Epidemics Dec 14, 2003 7:50:32 GMT -5
Post by Big Bunny on Dec 14, 2003 7:50:32 GMT -5
NAME AND SHAME
The International Labour Organisation says that it has come across cases where Indian hospitals have published lists in local newspapers of the names of people testing positive for HIV.
It also found that doctors have refused to perform Caesarean sections or help with deliveries out of fear of infection; and some hospitals have refused treatment in life-threatening situations.
“In a case from the town of Karur, a man was brought into a hospital for emergency neurosurgery,” an ILO report said. “The surgeon, finding out about his ‘high risk’ status, called for a blood test before beginning surgery. The report was negative but the patient was dead before he could be helped.”
The study also found that women face more discrimination, since society often assumes that women are either the source of the infection or that their failure as wives has caused their husbands to have sex with other partners.
“In India, the man is king,” Sequeira said. “If the man dies, it is not blamed upon the man that he got HIV, it is blamed upon the wife, and she is usually thrown out of the house. The only options they have are to find a shelter or go into commercial sex work.”
A survey by NACO found that 36 percent of respondents thought people with HIV should commit suicide and one-fifth of them thought it was a punishment from God.
Children of HIV-positive parents, even if they themselves do not have the virus, experience discrimination, and are often excluded from school and other activities.
While the general public and rural areas are now facing dramatic rises in infection rates, prevalence among high-risk groups such as sex workers, truck drivers and intravenous drug users has still not levelled out, and has soared to 70 percent in some states.
The World Bank says infection among drug users is on the rise, since many seem to be switching from inhaling to injecting.
While significant intravenous drug use is limited to northeastern states, major cases of HIV transmission through drug needles have increased in urban areas such as Mumbai, Kolkata, Delhi and Chennai, according to Avert.
Avert’s Kanabus told AlertNet there were cultural and religious difficulties with the kind of needle-exchange programmes that had proven successful in countries such as Britain. Such programmes allow addicts to swap used syringes for new ones.
AIDS infection is also still on the rise among sex workers.
Bombay has the country's largest sex-worker industry. Of an estimated 15,000 people selling sex in the city, Avert estimates that 70 percent are HIV-positive.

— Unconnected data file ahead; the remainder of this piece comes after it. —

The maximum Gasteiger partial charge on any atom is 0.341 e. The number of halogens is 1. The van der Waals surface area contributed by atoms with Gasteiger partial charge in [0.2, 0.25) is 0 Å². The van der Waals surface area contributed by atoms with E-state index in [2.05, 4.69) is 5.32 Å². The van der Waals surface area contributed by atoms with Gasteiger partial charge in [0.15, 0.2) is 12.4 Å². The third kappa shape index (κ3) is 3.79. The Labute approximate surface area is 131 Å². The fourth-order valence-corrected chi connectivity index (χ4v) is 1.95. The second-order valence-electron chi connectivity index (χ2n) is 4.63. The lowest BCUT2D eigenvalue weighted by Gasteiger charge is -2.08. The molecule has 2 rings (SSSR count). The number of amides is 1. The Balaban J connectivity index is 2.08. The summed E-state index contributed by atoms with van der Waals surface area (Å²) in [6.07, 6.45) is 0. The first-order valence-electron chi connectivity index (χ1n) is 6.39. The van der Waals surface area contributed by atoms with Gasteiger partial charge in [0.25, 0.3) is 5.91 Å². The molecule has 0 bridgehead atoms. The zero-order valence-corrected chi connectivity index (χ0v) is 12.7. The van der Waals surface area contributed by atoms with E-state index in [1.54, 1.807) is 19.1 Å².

Kanabus said while it was sometimes difficult for NGOs to reach communities of sex workers controlled by pimps and madams, peer education movements were effective.
"But if you are helping them educate each other, this sort of community action can be effective,” she said.
Sex workers in the red light district of Calcutta in West Bengal campaigned successfully in the late 1990s to raise condom use to over 90 percent in 1992 from three percent in 1998, with the support of the government, NGOs and international agencies, according to the World Bank.
Avert says truck drivers are crucial in spreading sexually transmitted diseases, including HIV.
Between two million and five million truck drivers work on India's vast road network, stopping at "dhabas" or roadside hotels that offer lodging, food and often sex, alcohol and drugs.
Avert said a 1999 study found 87 percent of truck drivers had a frequent and indiscriminate change of sexual partners, and only 11 percent of them used condoms, although their AIDS awareness was fairly good.
Sequiera said India had facilities to provide HIV testing and counselling, but access to antiretroviral drugs that make it possible for people to live with HIV for decades was still limited even though India is one the world's top producers of generic antiretrovirals.
“I cannot understand why India manufactures the antiviral drugs but they are sold cheaper in Africa,” Sequiera said. “It costs people about 1,000 rupees ($22) per month. We cannot afford that.”
Because of the cost, coupled with inaccessibility to clinics providing drugs, he estimated that only 300,000 to 400,000 people were getting treatment.
On December 1, World AIDS Day, the U.N. World Health Organisation (WHO) approved the use of generic three-in-one pills combining the drugs lamivudine, stavudine and nevirapine made by Indian companies Ranbaxy Laboratories and Cipla.
The move drastically reduces the cost. For example, Cipla's generic Nevirapine -- called Nevimune -- cost 135 pupees per tablet ($3) in 2000, less than half the price charged by patent holder Boehringer Iingelheim.
WHO says simplified generic drug treatment regimes are crucial to fighting HIV on the frontline of extreme poverty.
India’s government took the opportunity of World AIDS Day to announce it would begin providing free antiretroviral drugs treatment in the six states where HIV has become a serious problem.